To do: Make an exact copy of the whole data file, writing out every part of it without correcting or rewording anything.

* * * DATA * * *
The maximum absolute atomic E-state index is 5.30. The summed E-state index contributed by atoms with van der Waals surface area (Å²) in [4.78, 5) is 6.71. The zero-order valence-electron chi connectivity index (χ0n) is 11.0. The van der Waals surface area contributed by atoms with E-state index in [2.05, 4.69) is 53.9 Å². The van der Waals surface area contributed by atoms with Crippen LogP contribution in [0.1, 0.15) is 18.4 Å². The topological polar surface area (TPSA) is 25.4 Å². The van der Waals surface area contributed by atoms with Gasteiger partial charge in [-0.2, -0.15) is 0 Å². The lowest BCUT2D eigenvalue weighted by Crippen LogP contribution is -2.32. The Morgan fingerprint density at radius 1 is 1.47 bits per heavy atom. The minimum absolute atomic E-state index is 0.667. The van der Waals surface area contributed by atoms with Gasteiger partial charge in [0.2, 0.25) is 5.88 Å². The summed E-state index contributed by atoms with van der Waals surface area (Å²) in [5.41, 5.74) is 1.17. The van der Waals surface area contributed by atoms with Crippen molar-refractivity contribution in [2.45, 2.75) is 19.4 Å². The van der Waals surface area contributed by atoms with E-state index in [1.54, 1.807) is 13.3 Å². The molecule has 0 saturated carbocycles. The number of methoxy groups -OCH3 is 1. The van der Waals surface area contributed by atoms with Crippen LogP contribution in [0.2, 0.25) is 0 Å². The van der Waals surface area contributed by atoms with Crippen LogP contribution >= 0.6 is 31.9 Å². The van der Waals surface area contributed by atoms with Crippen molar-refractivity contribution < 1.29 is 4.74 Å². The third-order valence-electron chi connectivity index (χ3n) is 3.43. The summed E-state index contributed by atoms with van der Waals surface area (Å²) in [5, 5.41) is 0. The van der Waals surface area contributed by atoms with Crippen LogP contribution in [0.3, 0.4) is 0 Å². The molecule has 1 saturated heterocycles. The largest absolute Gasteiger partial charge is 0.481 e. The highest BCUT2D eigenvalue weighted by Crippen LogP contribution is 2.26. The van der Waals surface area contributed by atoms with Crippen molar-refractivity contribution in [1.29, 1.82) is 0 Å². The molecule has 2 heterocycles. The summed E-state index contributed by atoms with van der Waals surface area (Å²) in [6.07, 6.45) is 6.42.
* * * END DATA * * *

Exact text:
The maximum absolute atomic E-state index is 5.30. The summed E-state index contributed by atoms with van der Waals surface area (Å²) in [4.78, 5) is 6.71. The zero-order valence-electron chi connectivity index (χ0n) is 11.0. The van der Waals surface area contributed by atoms with E-state index in [2.05, 4.69) is 53.9 Å². The van der Waals surface area contributed by atoms with Crippen LogP contribution in [0.1, 0.15) is 18.4 Å². The topological polar surface area (TPSA) is 25.4 Å². The van der Waals surface area contributed by atoms with Gasteiger partial charge in [-0.2, -0.15) is 0 Å². The lowest BCUT2D eigenvalue weighted by Crippen LogP contribution is -2.32. The Morgan fingerprint density at radius 1 is 1.47 bits per heavy atom. The minimum absolute atomic E-state index is 0.667. The van der Waals surface area contributed by atoms with Gasteiger partial charge in [0.2, 0.25) is 5.88 Å². The summed E-state index contributed by atoms with van der Waals surface area (Å²) in [5.41, 5.74) is 1.17. The van der Waals surface area contributed by atoms with Crippen molar-refractivity contribution in [2.45, 2.75) is 19.4 Å². The van der Waals surface area contributed by atoms with E-state index in [1.54, 1.807) is 13.3 Å². The molecule has 0 saturated carbocycles. The number of methoxy groups -OCH3 is 1. The van der Waals surface area contributed by atoms with Crippen LogP contribution in [0.2, 0.25) is 0 Å². The van der Waals surface area contributed by atoms with Crippen LogP contribution >= 0.6 is 31.9 Å². The van der Waals surface area contributed by atoms with Crippen molar-refractivity contribution < 1.29 is 4.74 Å². The third-order valence-electron chi connectivity index (χ3n) is 3.43. The summed E-state index contributed by atoms with van der Waals surface area (Å²) in [5, 5.41) is 0. The van der Waals surface area contributed by atoms with Crippen LogP contribution in [0.3, 0.4) is 0 Å². The molecule has 1 saturated heterocycles. The largest absolute Gasteiger partial charge is 0.481 e. The highest BCUT2D eigenvalue weighted by Crippen LogP contribution is 2.26. The van der Waals surface area contributed by atoms with Crippen molar-refractivity contribution in [1.29, 1.82) is 0 Å². The molecule has 2 heterocycles. The summed E-state index contributed by atoms with van der Waals surface area (Å²) in [6.07, 6.45) is 6.42.